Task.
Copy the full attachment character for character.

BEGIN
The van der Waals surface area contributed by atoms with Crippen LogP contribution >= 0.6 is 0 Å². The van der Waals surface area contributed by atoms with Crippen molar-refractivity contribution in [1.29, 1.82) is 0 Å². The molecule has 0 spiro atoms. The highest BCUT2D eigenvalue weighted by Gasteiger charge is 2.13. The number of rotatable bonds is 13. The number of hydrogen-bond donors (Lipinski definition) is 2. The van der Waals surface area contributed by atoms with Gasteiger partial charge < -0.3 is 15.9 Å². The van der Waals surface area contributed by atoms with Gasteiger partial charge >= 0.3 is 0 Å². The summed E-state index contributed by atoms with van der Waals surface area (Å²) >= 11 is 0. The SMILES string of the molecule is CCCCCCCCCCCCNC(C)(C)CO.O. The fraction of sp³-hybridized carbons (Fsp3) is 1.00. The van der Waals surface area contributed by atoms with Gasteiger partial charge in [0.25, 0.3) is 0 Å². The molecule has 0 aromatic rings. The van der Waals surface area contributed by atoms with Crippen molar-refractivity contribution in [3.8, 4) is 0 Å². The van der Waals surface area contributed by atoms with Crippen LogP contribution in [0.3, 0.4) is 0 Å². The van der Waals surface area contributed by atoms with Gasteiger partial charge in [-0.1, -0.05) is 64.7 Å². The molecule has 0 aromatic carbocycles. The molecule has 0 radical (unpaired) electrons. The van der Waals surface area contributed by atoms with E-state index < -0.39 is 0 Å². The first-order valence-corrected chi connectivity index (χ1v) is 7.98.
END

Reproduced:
The van der Waals surface area contributed by atoms with Crippen LogP contribution >= 0.6 is 0 Å². The van der Waals surface area contributed by atoms with Crippen molar-refractivity contribution in [1.29, 1.82) is 0 Å². The molecule has 0 spiro atoms. The highest BCUT2D eigenvalue weighted by Gasteiger charge is 2.13. The number of rotatable bonds is 13. The number of hydrogen-bond donors (Lipinski definition) is 2. The van der Waals surface area contributed by atoms with Gasteiger partial charge < -0.3 is 15.9 Å². The van der Waals surface area contributed by atoms with Gasteiger partial charge >= 0.3 is 0 Å². The summed E-state index contributed by atoms with van der Waals surface area (Å²) >= 11 is 0. The SMILES string of the molecule is CCCCCCCCCCCCNC(C)(C)CO.O. The fraction of sp³-hybridized carbons (Fsp3) is 1.00. The van der Waals surface area contributed by atoms with Gasteiger partial charge in [0.25, 0.3) is 0 Å². The molecule has 0 aromatic rings. The van der Waals surface area contributed by atoms with Crippen molar-refractivity contribution in [3.8, 4) is 0 Å². The van der Waals surface area contributed by atoms with Crippen LogP contribution in [0.3, 0.4) is 0 Å². The van der Waals surface area contributed by atoms with Gasteiger partial charge in [-0.1, -0.05) is 64.7 Å². The molecule has 0 aromatic carbocycles. The molecule has 0 radical (unpaired) electrons. The van der Waals surface area contributed by atoms with E-state index < -0.39 is 0 Å². The first-order valence-corrected chi connectivity index (χ1v) is 7.98.